The invaders, ignored initially as they were neither pioneers or candangos,12 also gradually became included in the government's classification scheme.13 Innumerable calculations were proposed by social engineers to rank this vast portion of people who lived in the limbo of the invasions. Those who had 'Tempo de Brasilia' and demonstrated that they were more needy could compete for the distribution of lots and other benefits. The legitimacy of the state ranking system was established slowly through the use of categories recognized locally as defining a person's worthiness, the most prominent of which was the time spent living in the new capital.

The awarding of points for each set of attributes (years living in Brasilia, socioeconomic situation, and so on) was gradually improved until it became a simple matter to evaluate this merit by the means of equations. Making use of formulas, it was possible to calculate the quantum of deservingness of the applicants for the government's different welfare programs, a practice that eventually became standard.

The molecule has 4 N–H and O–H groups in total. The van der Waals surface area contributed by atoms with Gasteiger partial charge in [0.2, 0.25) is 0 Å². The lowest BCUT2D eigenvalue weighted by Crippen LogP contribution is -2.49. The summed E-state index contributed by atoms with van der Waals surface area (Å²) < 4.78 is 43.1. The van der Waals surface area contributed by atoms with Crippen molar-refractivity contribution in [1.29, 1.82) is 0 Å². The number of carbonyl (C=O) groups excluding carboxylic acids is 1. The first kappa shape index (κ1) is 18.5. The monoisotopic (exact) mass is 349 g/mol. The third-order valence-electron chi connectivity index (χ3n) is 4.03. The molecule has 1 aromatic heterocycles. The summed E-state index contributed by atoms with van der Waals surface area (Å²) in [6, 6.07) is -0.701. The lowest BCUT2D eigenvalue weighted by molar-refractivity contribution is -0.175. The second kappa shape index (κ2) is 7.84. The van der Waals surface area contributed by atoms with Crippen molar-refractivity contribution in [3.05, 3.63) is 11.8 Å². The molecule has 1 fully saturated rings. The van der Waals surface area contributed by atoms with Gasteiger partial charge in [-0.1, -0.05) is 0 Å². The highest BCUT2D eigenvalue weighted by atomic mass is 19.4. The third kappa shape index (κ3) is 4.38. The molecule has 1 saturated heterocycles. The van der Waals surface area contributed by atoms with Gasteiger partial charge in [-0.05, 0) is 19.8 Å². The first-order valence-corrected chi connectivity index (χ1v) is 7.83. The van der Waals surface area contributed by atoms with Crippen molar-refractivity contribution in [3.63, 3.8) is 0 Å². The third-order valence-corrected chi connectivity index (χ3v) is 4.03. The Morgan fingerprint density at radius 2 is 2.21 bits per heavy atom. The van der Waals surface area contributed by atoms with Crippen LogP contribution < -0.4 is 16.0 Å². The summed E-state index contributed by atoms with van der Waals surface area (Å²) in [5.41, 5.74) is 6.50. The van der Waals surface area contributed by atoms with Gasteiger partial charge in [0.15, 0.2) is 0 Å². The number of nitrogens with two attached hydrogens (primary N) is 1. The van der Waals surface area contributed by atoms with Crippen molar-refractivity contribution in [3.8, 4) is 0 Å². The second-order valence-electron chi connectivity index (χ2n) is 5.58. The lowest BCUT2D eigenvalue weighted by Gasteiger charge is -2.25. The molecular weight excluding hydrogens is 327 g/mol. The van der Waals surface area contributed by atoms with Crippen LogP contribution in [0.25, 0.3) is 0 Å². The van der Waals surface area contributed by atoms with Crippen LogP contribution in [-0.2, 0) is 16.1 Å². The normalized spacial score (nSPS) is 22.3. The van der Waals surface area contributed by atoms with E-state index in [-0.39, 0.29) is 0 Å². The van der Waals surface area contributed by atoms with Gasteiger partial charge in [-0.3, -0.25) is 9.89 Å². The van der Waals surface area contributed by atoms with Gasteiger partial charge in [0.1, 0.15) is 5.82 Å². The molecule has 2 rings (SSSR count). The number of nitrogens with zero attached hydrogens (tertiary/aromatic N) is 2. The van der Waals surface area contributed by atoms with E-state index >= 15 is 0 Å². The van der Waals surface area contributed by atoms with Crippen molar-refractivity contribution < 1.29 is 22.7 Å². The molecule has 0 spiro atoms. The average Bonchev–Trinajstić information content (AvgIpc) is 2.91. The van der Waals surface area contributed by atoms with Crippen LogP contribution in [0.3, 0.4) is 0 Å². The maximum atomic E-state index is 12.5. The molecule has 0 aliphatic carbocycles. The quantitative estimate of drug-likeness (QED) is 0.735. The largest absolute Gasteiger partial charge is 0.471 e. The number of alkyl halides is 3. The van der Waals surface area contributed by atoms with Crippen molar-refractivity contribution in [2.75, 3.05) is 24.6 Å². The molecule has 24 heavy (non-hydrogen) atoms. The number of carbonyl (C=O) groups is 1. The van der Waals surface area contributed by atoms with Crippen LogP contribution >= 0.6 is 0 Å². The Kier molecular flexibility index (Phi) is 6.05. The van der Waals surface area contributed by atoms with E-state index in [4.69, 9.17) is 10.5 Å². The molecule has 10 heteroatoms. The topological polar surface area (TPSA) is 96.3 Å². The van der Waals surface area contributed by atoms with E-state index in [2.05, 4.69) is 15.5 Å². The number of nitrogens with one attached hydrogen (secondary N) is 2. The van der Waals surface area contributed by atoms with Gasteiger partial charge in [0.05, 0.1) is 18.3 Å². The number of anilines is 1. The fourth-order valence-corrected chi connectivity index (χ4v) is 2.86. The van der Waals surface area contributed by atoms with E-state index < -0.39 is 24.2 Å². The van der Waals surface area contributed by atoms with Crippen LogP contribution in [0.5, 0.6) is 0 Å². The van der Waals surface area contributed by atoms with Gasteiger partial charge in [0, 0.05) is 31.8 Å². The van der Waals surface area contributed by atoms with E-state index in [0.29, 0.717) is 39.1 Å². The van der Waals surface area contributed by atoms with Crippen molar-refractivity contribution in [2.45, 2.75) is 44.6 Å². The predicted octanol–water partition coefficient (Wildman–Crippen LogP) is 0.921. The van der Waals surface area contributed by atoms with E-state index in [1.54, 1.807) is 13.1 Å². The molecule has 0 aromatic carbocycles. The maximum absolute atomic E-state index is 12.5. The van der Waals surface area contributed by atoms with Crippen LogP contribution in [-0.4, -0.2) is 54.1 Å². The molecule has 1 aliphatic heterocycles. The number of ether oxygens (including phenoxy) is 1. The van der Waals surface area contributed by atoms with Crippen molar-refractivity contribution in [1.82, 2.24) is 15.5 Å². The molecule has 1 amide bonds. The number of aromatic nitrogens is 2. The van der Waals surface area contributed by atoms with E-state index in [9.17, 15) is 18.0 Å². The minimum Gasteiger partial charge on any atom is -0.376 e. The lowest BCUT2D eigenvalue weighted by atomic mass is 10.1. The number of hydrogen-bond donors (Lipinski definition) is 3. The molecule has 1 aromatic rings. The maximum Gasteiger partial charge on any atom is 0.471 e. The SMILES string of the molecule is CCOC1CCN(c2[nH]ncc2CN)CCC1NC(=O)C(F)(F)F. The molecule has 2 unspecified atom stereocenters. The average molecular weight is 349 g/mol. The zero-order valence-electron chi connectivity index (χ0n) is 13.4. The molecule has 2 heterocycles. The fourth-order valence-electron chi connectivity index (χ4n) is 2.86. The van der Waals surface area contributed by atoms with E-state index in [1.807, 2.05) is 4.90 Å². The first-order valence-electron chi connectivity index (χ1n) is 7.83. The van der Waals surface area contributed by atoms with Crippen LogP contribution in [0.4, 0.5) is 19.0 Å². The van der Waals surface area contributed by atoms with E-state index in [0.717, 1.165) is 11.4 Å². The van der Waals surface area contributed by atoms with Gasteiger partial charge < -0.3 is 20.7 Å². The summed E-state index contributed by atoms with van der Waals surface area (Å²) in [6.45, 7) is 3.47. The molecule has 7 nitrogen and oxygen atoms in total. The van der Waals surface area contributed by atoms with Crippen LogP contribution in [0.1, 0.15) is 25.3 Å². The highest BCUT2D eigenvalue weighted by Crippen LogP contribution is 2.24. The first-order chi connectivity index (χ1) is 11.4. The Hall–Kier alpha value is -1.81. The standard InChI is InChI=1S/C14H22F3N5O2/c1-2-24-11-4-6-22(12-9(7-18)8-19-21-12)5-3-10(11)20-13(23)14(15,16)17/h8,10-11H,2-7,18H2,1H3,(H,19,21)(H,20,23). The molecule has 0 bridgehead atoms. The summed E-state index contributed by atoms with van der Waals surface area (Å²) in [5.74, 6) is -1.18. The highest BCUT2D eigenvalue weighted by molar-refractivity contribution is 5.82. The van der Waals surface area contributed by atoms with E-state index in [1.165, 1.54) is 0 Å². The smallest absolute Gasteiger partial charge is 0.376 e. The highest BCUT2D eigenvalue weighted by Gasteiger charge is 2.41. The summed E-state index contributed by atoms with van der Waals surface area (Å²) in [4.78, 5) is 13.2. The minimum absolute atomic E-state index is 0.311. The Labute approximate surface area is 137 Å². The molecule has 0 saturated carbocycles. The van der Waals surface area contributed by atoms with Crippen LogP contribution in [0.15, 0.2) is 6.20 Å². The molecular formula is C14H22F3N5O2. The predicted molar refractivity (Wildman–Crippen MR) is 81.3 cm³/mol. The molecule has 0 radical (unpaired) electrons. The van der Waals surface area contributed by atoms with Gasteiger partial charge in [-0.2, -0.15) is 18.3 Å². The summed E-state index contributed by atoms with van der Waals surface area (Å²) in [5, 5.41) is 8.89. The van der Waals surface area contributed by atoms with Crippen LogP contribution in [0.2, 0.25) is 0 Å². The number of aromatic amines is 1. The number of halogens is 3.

The state power in question was not restricted just to conceding lots, but to classifying the population into those more and less suitable as prospective beneficiaries. As we have seen in the case of Dona Maria People who inter-related with the government through these welfare modalities had their name printed in lists. Receiving the lot depended – at least in theory – on the ranking obtained on the list, and this order, in turn, was established by calculating the total points attained by each individual.

Of all the equation's components, the time resident in the Federal District was given the most attention and value, as of life in the capital anointed certain people with a special quality, expressed through the category 'Tempo de Brasilia.' Anyone who had not been born in the federal capital – that is, who was not a 'child of Brasilia' – has to spend a five-year trial period living there in order to became worthy of the various benefits offered by the local government. This minimal time establishes a hierarchy to which practically all the 'low income' population is equally submitted.